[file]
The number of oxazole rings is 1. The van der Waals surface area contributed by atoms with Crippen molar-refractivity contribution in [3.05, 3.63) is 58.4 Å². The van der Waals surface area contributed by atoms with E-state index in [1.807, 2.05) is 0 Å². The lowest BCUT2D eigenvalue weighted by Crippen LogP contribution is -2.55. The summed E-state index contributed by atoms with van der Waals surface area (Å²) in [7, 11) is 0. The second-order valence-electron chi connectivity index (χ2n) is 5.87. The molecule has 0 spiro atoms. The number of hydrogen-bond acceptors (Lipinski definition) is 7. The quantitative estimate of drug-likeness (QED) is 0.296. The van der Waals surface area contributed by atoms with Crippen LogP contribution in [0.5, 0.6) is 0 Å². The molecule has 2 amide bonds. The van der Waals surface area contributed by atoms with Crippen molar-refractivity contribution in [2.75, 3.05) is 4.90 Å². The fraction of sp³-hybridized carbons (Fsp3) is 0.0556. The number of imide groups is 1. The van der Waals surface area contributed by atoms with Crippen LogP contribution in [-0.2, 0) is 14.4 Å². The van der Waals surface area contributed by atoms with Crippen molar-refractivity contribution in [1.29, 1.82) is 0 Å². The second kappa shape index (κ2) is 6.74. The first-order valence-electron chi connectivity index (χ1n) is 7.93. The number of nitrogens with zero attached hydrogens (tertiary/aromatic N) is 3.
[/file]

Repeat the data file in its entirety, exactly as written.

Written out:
The number of oxazole rings is 1. The van der Waals surface area contributed by atoms with Crippen molar-refractivity contribution in [3.05, 3.63) is 58.4 Å². The van der Waals surface area contributed by atoms with E-state index in [1.807, 2.05) is 0 Å². The lowest BCUT2D eigenvalue weighted by Crippen LogP contribution is -2.55. The summed E-state index contributed by atoms with van der Waals surface area (Å²) in [7, 11) is 0. The second-order valence-electron chi connectivity index (χ2n) is 5.87. The molecule has 0 spiro atoms. The number of hydrogen-bond acceptors (Lipinski definition) is 7. The quantitative estimate of drug-likeness (QED) is 0.296. The van der Waals surface area contributed by atoms with Crippen LogP contribution in [0.5, 0.6) is 0 Å². The molecule has 2 amide bonds. The van der Waals surface area contributed by atoms with Crippen molar-refractivity contribution in [2.75, 3.05) is 4.90 Å². The fraction of sp³-hybridized carbons (Fsp3) is 0.0556. The number of imide groups is 1. The van der Waals surface area contributed by atoms with Crippen LogP contribution in [-0.2, 0) is 14.4 Å². The van der Waals surface area contributed by atoms with Crippen molar-refractivity contribution in [1.29, 1.82) is 0 Å². The second kappa shape index (κ2) is 6.74. The first-order valence-electron chi connectivity index (χ1n) is 7.93. The number of nitrogens with zero attached hydrogens (tertiary/aromatic N) is 3.